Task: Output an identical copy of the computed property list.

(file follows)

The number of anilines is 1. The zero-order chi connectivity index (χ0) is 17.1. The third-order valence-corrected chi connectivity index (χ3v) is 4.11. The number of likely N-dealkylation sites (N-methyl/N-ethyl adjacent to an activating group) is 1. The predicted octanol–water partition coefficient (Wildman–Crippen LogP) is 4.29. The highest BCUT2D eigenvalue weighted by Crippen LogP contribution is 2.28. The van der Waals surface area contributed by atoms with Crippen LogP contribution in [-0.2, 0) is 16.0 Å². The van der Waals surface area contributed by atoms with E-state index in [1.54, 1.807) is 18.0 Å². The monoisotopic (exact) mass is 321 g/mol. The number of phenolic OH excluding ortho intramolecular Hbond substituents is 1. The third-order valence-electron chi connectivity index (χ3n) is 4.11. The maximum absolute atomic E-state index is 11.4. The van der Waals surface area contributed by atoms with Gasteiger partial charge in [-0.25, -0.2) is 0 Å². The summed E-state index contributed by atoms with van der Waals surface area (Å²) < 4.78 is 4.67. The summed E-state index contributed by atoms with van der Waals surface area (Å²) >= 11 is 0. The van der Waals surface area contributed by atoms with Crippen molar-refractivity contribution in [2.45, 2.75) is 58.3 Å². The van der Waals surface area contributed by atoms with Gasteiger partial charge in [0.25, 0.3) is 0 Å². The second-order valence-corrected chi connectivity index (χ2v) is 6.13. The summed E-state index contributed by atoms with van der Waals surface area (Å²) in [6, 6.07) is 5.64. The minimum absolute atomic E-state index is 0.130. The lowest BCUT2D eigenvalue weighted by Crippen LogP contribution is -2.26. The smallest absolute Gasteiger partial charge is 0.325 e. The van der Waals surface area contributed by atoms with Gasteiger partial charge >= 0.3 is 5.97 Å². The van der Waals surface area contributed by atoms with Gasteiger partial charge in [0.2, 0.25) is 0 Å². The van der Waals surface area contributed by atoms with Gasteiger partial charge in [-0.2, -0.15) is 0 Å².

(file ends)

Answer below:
The number of anilines is 1. The zero-order chi connectivity index (χ0) is 17.1. The third-order valence-corrected chi connectivity index (χ3v) is 4.11. The number of likely N-dealkylation sites (N-methyl/N-ethyl adjacent to an activating group) is 1. The predicted octanol–water partition coefficient (Wildman–Crippen LogP) is 4.29. The highest BCUT2D eigenvalue weighted by Crippen LogP contribution is 2.28. The van der Waals surface area contributed by atoms with Crippen LogP contribution in [-0.2, 0) is 16.0 Å². The van der Waals surface area contributed by atoms with E-state index in [1.54, 1.807) is 18.0 Å². The monoisotopic (exact) mass is 321 g/mol. The number of phenolic OH excluding ortho intramolecular Hbond substituents is 1. The third-order valence-electron chi connectivity index (χ3n) is 4.11. The maximum absolute atomic E-state index is 11.4. The van der Waals surface area contributed by atoms with Gasteiger partial charge in [-0.25, -0.2) is 0 Å². The summed E-state index contributed by atoms with van der Waals surface area (Å²) < 4.78 is 4.67. The summed E-state index contributed by atoms with van der Waals surface area (Å²) >= 11 is 0. The van der Waals surface area contributed by atoms with Crippen molar-refractivity contribution in [2.45, 2.75) is 58.3 Å². The van der Waals surface area contributed by atoms with Gasteiger partial charge in [0.25, 0.3) is 0 Å². The second-order valence-corrected chi connectivity index (χ2v) is 6.13. The summed E-state index contributed by atoms with van der Waals surface area (Å²) in [6, 6.07) is 5.64. The minimum absolute atomic E-state index is 0.130. The lowest BCUT2D eigenvalue weighted by Crippen LogP contribution is -2.26. The smallest absolute Gasteiger partial charge is 0.325 e. The van der Waals surface area contributed by atoms with Gasteiger partial charge >= 0.3 is 5.97 Å². The van der Waals surface area contributed by atoms with Gasteiger partial charge in [0.2, 0.25) is 0 Å². The van der Waals surface area contributed by atoms with Gasteiger partial charge in [-0.2, -0.15) is 0 Å².